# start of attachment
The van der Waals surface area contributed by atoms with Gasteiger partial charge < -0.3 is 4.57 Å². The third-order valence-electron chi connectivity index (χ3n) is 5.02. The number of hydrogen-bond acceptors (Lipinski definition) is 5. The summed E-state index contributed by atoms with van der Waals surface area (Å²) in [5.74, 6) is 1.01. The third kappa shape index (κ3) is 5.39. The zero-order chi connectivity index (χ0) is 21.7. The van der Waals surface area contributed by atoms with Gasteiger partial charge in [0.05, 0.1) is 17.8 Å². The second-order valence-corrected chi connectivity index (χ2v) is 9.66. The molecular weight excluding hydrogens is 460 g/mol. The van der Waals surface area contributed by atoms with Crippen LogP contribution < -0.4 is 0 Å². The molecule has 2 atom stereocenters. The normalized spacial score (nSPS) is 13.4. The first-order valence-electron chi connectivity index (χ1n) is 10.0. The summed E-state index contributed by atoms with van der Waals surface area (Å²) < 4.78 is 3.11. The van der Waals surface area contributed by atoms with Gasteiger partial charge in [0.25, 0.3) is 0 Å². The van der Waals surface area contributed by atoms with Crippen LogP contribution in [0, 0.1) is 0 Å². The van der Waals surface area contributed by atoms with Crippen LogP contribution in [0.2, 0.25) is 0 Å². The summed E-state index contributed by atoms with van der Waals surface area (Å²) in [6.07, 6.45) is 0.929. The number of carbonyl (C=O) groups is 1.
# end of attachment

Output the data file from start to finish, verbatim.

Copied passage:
The van der Waals surface area contributed by atoms with Gasteiger partial charge < -0.3 is 4.57 Å². The third-order valence-electron chi connectivity index (χ3n) is 5.02. The number of hydrogen-bond acceptors (Lipinski definition) is 5. The summed E-state index contributed by atoms with van der Waals surface area (Å²) in [5.74, 6) is 1.01. The third kappa shape index (κ3) is 5.39. The zero-order chi connectivity index (χ0) is 21.7. The van der Waals surface area contributed by atoms with Gasteiger partial charge in [0.05, 0.1) is 17.8 Å². The second-order valence-corrected chi connectivity index (χ2v) is 9.66. The molecular weight excluding hydrogens is 460 g/mol. The van der Waals surface area contributed by atoms with Crippen LogP contribution < -0.4 is 0 Å². The molecule has 2 atom stereocenters. The normalized spacial score (nSPS) is 13.4. The first-order valence-electron chi connectivity index (χ1n) is 10.0. The summed E-state index contributed by atoms with van der Waals surface area (Å²) < 4.78 is 3.11. The van der Waals surface area contributed by atoms with Gasteiger partial charge in [0.25, 0.3) is 0 Å². The van der Waals surface area contributed by atoms with Crippen LogP contribution in [0, 0.1) is 0 Å². The van der Waals surface area contributed by atoms with Crippen LogP contribution in [0.2, 0.25) is 0 Å². The summed E-state index contributed by atoms with van der Waals surface area (Å²) in [6.07, 6.45) is 0.929. The number of carbonyl (C=O) groups is 1.